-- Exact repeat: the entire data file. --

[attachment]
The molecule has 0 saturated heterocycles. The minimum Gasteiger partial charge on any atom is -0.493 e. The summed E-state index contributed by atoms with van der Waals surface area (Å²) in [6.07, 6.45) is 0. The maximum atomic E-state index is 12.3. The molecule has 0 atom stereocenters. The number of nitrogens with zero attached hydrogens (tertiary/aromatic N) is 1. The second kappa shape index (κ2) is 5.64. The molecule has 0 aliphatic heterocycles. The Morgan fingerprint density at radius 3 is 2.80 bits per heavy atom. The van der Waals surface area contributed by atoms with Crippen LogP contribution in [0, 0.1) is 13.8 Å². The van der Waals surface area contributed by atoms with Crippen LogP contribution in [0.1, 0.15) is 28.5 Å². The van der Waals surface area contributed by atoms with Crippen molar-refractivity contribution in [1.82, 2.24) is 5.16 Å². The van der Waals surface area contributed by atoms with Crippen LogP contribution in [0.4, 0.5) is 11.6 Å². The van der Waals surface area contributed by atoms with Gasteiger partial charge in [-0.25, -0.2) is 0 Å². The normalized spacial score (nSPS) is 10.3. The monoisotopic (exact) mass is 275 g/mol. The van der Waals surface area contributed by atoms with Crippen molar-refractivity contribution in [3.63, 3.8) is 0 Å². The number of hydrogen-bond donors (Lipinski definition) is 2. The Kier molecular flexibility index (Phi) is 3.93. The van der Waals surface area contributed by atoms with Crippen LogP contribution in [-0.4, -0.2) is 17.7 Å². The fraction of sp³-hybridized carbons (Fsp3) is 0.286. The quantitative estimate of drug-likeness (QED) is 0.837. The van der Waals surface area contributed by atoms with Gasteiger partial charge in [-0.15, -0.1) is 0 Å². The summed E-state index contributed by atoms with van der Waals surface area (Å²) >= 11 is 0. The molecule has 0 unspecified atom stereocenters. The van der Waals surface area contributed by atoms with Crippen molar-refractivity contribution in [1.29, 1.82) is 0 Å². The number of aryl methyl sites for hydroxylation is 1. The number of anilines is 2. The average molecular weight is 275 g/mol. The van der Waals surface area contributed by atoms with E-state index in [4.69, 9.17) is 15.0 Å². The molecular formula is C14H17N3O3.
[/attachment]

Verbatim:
The molecule has 0 saturated heterocycles. The minimum Gasteiger partial charge on any atom is -0.493 e. The summed E-state index contributed by atoms with van der Waals surface area (Å²) in [6.07, 6.45) is 0. The maximum atomic E-state index is 12.3. The molecule has 0 atom stereocenters. The number of nitrogens with zero attached hydrogens (tertiary/aromatic N) is 1. The second kappa shape index (κ2) is 5.64. The molecule has 0 aliphatic heterocycles. The Morgan fingerprint density at radius 3 is 2.80 bits per heavy atom. The van der Waals surface area contributed by atoms with Crippen LogP contribution in [0, 0.1) is 13.8 Å². The van der Waals surface area contributed by atoms with Crippen LogP contribution in [0.1, 0.15) is 28.5 Å². The van der Waals surface area contributed by atoms with Crippen molar-refractivity contribution in [1.82, 2.24) is 5.16 Å². The van der Waals surface area contributed by atoms with Crippen LogP contribution in [0.4, 0.5) is 11.6 Å². The van der Waals surface area contributed by atoms with Gasteiger partial charge in [-0.25, -0.2) is 0 Å². The normalized spacial score (nSPS) is 10.3. The monoisotopic (exact) mass is 275 g/mol. The van der Waals surface area contributed by atoms with Crippen molar-refractivity contribution in [3.63, 3.8) is 0 Å². The number of hydrogen-bond donors (Lipinski definition) is 2. The Kier molecular flexibility index (Phi) is 3.93. The van der Waals surface area contributed by atoms with Crippen LogP contribution in [-0.4, -0.2) is 17.7 Å². The fraction of sp³-hybridized carbons (Fsp3) is 0.286. The quantitative estimate of drug-likeness (QED) is 0.837. The van der Waals surface area contributed by atoms with Gasteiger partial charge in [-0.15, -0.1) is 0 Å². The summed E-state index contributed by atoms with van der Waals surface area (Å²) >= 11 is 0. The molecule has 0 unspecified atom stereocenters. The van der Waals surface area contributed by atoms with Crippen molar-refractivity contribution in [1.29, 1.82) is 0 Å². The number of aryl methyl sites for hydroxylation is 1. The number of anilines is 2. The average molecular weight is 275 g/mol. The van der Waals surface area contributed by atoms with E-state index in [4.69, 9.17) is 15.0 Å². The molecular formula is C14H17N3O3.